In a gruesome video released November 2014, showing the beheading of American aid worker Peter Kassig along with 16 Syrian soldiers, the masked militant known as “Jihadi John” says to the camera, “Here we are, burning the first American crusader in Dabiq, eagerly waiting for the remainder of your armies to arrive.”
That invocation of Dabiq was significant: In ISIS’s apocalyptic propaganda, the otherwise unremarkable Syrian town of Dabiq was to be the site of a showdown with “Rome,” the Christian invaders of the Middle East, which was to immediately precede the conquest of Constantinople, and then the Day of Judgment. ISIS named its English-language magazine after the city, which it captured in the summer of 2014, and heavily fortified the town, despite it having little strategic value. But in October 2016, ISIS lost Dabiq after a short battle with Turkish-backed rebels. The Day of Judgment hasn’t happened yet.
The Islamic State has distinguished itself from previous terrorist groups with its brutality, its emphasis on controlling and administering territory, and the grand apocalyptic vision of its propaganda. ISIS’s followers aren’t just fighting to cleanse the Muslim world of nonbelievers, defeat Western powers, or even to build a “state.” They believe that the re-establishment of the caliphate will lead to a final battle that hastens the end of days. The message has been a critical recruiting tool for the group. As one recruit told the Wall Street Journal in 2014, the prophecy stuff “always works.”
But lately, things haven’t been going according to plan. ISIS has now lost not just Dabiq and Mosul—the Iraqi city where ISIS leader Abu Bakr al-Baghdadi proclaimed himself caliph in 2014—but most of the territory that was once under its control. The crumbling of the caliphate presents a problem for the organization’s propagandists. But ISIS is hardly the first movement to have to adapt when a doomsday prophecy turned out wrong. And past examples suggest that it isn’t even necessarily the end of the world for ISIS.
As Brookings scholar Will McCants writes in his book The ISIS Apocalypse, many of ISIS’s End Times predictions are based on collections of prophecies attributed to the Prophet Mohammed that were put together in the Middle Ages. Some of these prophecies have become more popular—not only among ISIS members—in the wake of the upheavals following the War in Iraq and the Arab Spring.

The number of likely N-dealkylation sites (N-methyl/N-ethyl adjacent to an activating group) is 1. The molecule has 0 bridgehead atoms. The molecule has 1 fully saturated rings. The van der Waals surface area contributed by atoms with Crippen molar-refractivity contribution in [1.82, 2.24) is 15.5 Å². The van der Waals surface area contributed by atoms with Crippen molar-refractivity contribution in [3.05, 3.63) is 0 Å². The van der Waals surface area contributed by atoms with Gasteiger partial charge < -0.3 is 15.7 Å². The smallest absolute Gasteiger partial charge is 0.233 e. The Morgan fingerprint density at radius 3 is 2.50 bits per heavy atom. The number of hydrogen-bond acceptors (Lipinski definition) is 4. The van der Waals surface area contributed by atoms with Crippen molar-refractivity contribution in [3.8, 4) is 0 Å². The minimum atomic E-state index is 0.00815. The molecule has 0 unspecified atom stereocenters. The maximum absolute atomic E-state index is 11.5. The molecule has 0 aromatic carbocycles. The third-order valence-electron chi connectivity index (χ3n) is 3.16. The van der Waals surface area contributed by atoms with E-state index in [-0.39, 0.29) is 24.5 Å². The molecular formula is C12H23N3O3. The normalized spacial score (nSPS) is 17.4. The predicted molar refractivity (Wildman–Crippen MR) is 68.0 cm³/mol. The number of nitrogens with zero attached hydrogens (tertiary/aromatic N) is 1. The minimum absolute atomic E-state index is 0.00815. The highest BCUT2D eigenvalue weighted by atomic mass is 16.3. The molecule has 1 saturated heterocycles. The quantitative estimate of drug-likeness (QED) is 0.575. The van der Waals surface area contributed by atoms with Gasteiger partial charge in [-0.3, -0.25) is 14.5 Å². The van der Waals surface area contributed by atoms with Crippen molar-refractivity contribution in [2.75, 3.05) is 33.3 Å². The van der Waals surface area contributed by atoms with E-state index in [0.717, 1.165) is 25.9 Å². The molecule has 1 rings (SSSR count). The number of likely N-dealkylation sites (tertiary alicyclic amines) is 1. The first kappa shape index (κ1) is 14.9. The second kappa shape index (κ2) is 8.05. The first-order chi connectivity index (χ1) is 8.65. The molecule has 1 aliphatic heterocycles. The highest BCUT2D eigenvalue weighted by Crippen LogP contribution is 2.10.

One predicts that the original caliphate, established in the days of Mohammed’s immediate successors, would eventually disappear, and in its place would rise “a tyrannical monarchy,” followed by a “caliphate in accordance with the prophetic method.” ISIS declared the establishment of this new caliphate, under the leadership of Baghdadi, in Mosul in 2014. The prophecy states that after the establishment of the true caliphate, the prophet “fell silent.” Some Sunni Muslims interpret this to refer to the end of the world.
Another prophecy mentions al-Sham, an old name for a region that includes modern Syria, as a “place of gathering” for the Day of Judgment. Another says that “The Hour will not come until the Romans land at al-A’maq or in Dabiq.” This one sparked particular excitement among ISIS foot soldiers after the United States—the modern day stand-in for Rome—entered the war in Syria. After victory in the battle at Dabiq, the prophecy states that the prophets followers will be “conquerers of Constantinople” and then Rome.
That victorious conquest is looking like more of a long shot now. “Interestingly, they have not really grappled with the two major failings in their apocalyptic propaganda. One is the loss of Dabiq, where they were adamant there was going to be a showdown,” McCants told Slate. “The other is the looming loss of the entire caliphate, which they said was the return of the original caliphate, which was itself a fulfillment of prophecy.”
This problem is not necessarily insurmountable. In a classic study from the mid-1950s, the social psychologist Leon Festinger and his colleagues suggested that when the predictions of apocalyptic or messianic movements don’t come to pass, it can actually make their adherents more devoted to the cause. Basing his findings on a study of a UFO cult that believed the world would end in 1954, Festinger argued that an adherent is likely to stay true if he or she has deep conviction in such beliefs, has taken actions that are difficult to undo in the name of them (like selling all of your earthly belongings), and has social support for those beliefs.
It’s not just cults and fringe cranks who have had to adapt to failed prophecy. Sometimes these groups become fairly mainstream. The Seventh-day Adventist Church, one of the world’s largest Christian denominations, grew out of the Millerite movement that had predicted the second coming of Christ in 1844. Some members of Chabad, the large and influential Hasidic Jewish movement, continue to believe that their former leader, Rabbi Menachem Schneerson, was the messiah. They simply ignore the fact that he died in 1994.